Reality check: Gordon ponders possibility of winless final season
As the Sprint Cup Series prepares for Sunday’s Hollywood Casino 400 at Kansas Speedway, Jeff Gordon remains squarely in the hunt for a long-awaited fifth championship in NASCAR’s top series.
That’s the good news for the Hendrick Motorsports driver.
The less-encouraging news — and not-so-comforting news for many of his fans — is that Gordon is in serious danger of failing to win a race in his final season.
The driver of the No. 24 Chevy has been shut out of Victory Lane in 30 starts this year, and has just six more opportunities to get there before calling it quits from full-time driving after next month’s season finale at Homestead-Miami Speedway.
In fact, it’s been more than a year since Gordon last pulled into the Winner’s Circle — which he did for the 92nd time as a Sprint Cup driver last September at Dover.
If Gordon is unable to put his drought to bed in the next six races, it will be just the third time since joining NASCAR’s top division in 1993 that the California native went a whole season without winning.
While Gordon admits he is bothered by the prospect of possibily finishing out his legendary career with nary a trip to Victory Lane in his final season, he’s remaining optimistic about the big picture.
"We want to win and I think we are capable of winning at certain tracks," Gordon said on Friday at Kansas Speedway. "I feel like we had a couple get away from us this year that we had a shot at winning.
"To me, being competitive is the most important thing. If you are not competitive at this level on a consistent basis, you are probably not going to win. Some of our competitors have really gotten the best of us this year as a whole, not just the No. 24 team, but Hendrick Motorsports. That is why we haven’t gone to Victory Lane as much as an organization as I think we would like to this year. I think we have been making some ground on that."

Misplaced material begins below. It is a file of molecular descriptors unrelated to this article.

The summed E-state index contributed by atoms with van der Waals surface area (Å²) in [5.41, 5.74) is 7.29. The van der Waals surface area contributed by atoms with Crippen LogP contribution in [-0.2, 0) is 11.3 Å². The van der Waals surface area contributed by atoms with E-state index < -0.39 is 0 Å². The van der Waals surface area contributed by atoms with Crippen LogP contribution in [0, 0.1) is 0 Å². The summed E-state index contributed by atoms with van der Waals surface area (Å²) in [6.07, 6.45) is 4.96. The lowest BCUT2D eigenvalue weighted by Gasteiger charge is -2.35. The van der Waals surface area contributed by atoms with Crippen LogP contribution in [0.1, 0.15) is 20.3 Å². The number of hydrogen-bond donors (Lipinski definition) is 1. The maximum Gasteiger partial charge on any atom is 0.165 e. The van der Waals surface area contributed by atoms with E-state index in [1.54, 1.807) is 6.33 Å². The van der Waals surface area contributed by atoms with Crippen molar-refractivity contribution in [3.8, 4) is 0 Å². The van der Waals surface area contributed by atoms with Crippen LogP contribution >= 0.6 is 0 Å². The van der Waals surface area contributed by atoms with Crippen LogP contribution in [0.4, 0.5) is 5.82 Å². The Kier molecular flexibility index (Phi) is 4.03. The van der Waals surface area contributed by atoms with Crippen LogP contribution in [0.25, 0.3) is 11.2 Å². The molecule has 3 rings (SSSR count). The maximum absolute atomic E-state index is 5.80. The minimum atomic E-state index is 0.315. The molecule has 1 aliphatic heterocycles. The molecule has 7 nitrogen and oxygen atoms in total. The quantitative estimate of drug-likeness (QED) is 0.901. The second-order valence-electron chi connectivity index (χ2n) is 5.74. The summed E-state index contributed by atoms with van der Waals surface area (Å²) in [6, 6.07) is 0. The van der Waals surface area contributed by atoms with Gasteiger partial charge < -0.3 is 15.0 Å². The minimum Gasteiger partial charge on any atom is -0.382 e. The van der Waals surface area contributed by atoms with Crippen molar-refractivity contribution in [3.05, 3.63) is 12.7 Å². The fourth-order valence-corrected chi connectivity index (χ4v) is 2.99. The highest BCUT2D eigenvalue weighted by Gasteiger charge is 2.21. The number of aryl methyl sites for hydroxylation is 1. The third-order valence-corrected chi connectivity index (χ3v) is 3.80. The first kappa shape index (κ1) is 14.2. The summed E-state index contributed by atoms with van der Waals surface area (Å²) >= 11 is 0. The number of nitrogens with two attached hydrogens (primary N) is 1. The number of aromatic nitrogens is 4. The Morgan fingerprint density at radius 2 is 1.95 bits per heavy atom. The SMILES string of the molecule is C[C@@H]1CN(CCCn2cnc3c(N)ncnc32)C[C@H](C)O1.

In the past five races, Gordon has notched three top-10 finishes and come home no worse than 14th. In one of those races — the Chase opener at Chicagoland — the No. 24 machine led 41 laps and looked as strong as it has all season.
So Gordon is encouraged about the direction of his team led by crew chief Alan Gustafson, despite Hendrick Motorsports not placing any of its four drivers in Victory Lane since Dale Earnhardt Jr. won in early July at Daytona.
"We are peaking at the right time," Gordon said at Kansas. "We have tracks coming up that I think we are capable of winning at. This one is one of them I feel like. I think most important to me is being in championship contention at Homestead. If we win the championship without winning a race, I would be completely fine without winning a race. I will have no problems with that at all."
Indeed, one of Gordon’s best chances to break through could come on Sunday at Kansas, where he’s a three-time winner. Gordon won the first two Sprint Cup races the 1.5-mile track ever hosted — in 2001 and 2002 — and triumphed in the first-ever night race at Kansas held last year.
"I like this track," said Gordon, who will roll off sixth on Sunday’s grid. "It just drives in a way that I just enjoy it. The transitions, the smoothness of the track, the grip level of the track, there is just a lot to like here. It was that way the first time I came here, and when you enjoy driving a track as much as I do this track as a driver, it allows you to not have to think too much about what you are doing out there, but just fine-tune on what you need out of the car. … The first laps on the track, I’m like, ‘Yes, good to be back here.’ It’s just a great track.
"There are a few tracks that are on the schedule that it seems like no matter what is going on with our team and our performance, you can always count on going to those tracks and being successful or having good speed. Martinsville is certainly one that comes to mind, but outside of the short tracks, this is one of those tracks for me as well."